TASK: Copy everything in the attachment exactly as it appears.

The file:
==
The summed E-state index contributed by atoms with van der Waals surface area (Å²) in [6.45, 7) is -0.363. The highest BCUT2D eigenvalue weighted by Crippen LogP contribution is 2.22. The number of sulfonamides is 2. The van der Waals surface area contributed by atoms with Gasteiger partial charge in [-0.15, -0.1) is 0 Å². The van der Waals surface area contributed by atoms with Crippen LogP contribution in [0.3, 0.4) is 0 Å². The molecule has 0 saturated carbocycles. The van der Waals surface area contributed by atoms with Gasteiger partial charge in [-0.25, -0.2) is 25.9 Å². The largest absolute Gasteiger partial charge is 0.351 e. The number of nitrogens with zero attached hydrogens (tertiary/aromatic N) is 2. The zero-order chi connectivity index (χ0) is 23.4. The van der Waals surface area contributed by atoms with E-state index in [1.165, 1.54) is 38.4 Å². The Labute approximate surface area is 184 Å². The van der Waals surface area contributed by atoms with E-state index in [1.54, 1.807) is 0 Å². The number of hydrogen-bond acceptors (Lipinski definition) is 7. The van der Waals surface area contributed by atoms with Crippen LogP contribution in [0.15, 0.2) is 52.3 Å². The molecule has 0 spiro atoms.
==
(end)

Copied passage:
The summed E-state index contributed by atoms with van der Waals surface area (Å²) in [6.45, 7) is -0.363. The highest BCUT2D eigenvalue weighted by Crippen LogP contribution is 2.22. The number of sulfonamides is 2. The van der Waals surface area contributed by atoms with Gasteiger partial charge in [-0.15, -0.1) is 0 Å². The van der Waals surface area contributed by atoms with Crippen LogP contribution in [0.3, 0.4) is 0 Å². The molecule has 0 saturated carbocycles. The van der Waals surface area contributed by atoms with Gasteiger partial charge in [-0.25, -0.2) is 25.9 Å². The largest absolute Gasteiger partial charge is 0.351 e. The number of nitrogens with zero attached hydrogens (tertiary/aromatic N) is 2. The zero-order chi connectivity index (χ0) is 23.4. The van der Waals surface area contributed by atoms with E-state index in [1.165, 1.54) is 38.4 Å². The Labute approximate surface area is 184 Å². The van der Waals surface area contributed by atoms with E-state index in [1.54, 1.807) is 0 Å². The number of hydrogen-bond acceptors (Lipinski definition) is 7. The van der Waals surface area contributed by atoms with Crippen LogP contribution in [0.15, 0.2) is 52.3 Å². The molecule has 0 spiro atoms.